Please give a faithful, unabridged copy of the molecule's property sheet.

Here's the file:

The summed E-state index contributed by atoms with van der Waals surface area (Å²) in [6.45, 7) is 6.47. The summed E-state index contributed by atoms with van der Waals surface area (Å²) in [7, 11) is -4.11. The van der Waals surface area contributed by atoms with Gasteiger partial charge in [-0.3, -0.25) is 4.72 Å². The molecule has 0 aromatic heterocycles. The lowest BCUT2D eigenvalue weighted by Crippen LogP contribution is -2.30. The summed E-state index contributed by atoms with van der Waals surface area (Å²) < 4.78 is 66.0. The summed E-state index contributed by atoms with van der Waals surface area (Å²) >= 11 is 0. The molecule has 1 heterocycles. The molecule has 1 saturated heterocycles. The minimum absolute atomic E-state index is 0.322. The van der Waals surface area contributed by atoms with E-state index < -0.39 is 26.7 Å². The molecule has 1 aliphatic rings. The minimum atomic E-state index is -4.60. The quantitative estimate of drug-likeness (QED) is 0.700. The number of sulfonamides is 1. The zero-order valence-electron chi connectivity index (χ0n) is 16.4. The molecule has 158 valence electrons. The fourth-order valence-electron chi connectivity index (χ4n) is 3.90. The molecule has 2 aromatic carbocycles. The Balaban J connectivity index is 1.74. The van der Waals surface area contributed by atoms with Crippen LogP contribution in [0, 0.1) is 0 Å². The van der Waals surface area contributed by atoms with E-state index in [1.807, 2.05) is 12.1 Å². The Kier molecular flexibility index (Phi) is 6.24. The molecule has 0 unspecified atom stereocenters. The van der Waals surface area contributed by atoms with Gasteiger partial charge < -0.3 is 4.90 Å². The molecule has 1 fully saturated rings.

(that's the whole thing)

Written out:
The summed E-state index contributed by atoms with van der Waals surface area (Å²) in [6.45, 7) is 6.47. The summed E-state index contributed by atoms with van der Waals surface area (Å²) in [7, 11) is -4.11. The van der Waals surface area contributed by atoms with Gasteiger partial charge in [-0.3, -0.25) is 4.72 Å². The molecule has 0 aromatic heterocycles. The lowest BCUT2D eigenvalue weighted by Crippen LogP contribution is -2.30. The summed E-state index contributed by atoms with van der Waals surface area (Å²) < 4.78 is 66.0. The summed E-state index contributed by atoms with van der Waals surface area (Å²) >= 11 is 0. The molecule has 1 heterocycles. The molecule has 1 saturated heterocycles. The minimum absolute atomic E-state index is 0.322. The van der Waals surface area contributed by atoms with E-state index < -0.39 is 26.7 Å². The molecule has 1 aliphatic rings. The minimum atomic E-state index is -4.60. The quantitative estimate of drug-likeness (QED) is 0.700. The number of sulfonamides is 1. The zero-order valence-electron chi connectivity index (χ0n) is 16.4. The molecule has 158 valence electrons. The fourth-order valence-electron chi connectivity index (χ4n) is 3.90. The molecule has 2 aromatic carbocycles. The Balaban J connectivity index is 1.74. The van der Waals surface area contributed by atoms with Crippen LogP contribution in [0, 0.1) is 0 Å². The van der Waals surface area contributed by atoms with E-state index in [1.807, 2.05) is 12.1 Å². The Kier molecular flexibility index (Phi) is 6.24. The molecule has 0 unspecified atom stereocenters. The van der Waals surface area contributed by atoms with Gasteiger partial charge < -0.3 is 4.90 Å². The molecule has 1 fully saturated rings.